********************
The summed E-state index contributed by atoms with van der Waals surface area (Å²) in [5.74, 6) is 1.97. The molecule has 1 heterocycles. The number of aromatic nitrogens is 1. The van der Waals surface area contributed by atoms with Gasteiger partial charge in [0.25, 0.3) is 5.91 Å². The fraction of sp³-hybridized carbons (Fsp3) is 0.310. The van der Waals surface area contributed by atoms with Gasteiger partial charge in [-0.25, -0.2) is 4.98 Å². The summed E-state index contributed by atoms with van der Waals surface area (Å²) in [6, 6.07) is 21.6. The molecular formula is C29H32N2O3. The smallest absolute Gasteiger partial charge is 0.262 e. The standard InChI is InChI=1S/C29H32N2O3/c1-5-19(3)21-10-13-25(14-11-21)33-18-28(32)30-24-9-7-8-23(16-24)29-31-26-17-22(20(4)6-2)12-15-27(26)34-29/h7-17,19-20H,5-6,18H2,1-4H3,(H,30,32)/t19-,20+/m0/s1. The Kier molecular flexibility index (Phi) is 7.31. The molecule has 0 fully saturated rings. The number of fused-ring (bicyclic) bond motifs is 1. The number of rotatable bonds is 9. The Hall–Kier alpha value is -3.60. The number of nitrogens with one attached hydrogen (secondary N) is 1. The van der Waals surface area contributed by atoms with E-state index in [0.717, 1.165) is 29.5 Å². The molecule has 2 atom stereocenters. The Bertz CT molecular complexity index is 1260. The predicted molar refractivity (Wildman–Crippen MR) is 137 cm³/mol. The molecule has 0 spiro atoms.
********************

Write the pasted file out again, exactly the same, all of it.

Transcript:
The summed E-state index contributed by atoms with van der Waals surface area (Å²) in [5.74, 6) is 1.97. The molecule has 1 heterocycles. The number of aromatic nitrogens is 1. The van der Waals surface area contributed by atoms with Gasteiger partial charge in [0.25, 0.3) is 5.91 Å². The fraction of sp³-hybridized carbons (Fsp3) is 0.310. The van der Waals surface area contributed by atoms with Gasteiger partial charge in [-0.25, -0.2) is 4.98 Å². The summed E-state index contributed by atoms with van der Waals surface area (Å²) in [6, 6.07) is 21.6. The molecular formula is C29H32N2O3. The smallest absolute Gasteiger partial charge is 0.262 e. The standard InChI is InChI=1S/C29H32N2O3/c1-5-19(3)21-10-13-25(14-11-21)33-18-28(32)30-24-9-7-8-23(16-24)29-31-26-17-22(20(4)6-2)12-15-27(26)34-29/h7-17,19-20H,5-6,18H2,1-4H3,(H,30,32)/t19-,20+/m0/s1. The Kier molecular flexibility index (Phi) is 7.31. The molecule has 0 fully saturated rings. The number of fused-ring (bicyclic) bond motifs is 1. The number of rotatable bonds is 9. The Hall–Kier alpha value is -3.60. The number of nitrogens with one attached hydrogen (secondary N) is 1. The van der Waals surface area contributed by atoms with E-state index in [0.717, 1.165) is 29.5 Å². The molecule has 2 atom stereocenters. The Bertz CT molecular complexity index is 1260. The predicted molar refractivity (Wildman–Crippen MR) is 137 cm³/mol. The molecule has 0 spiro atoms.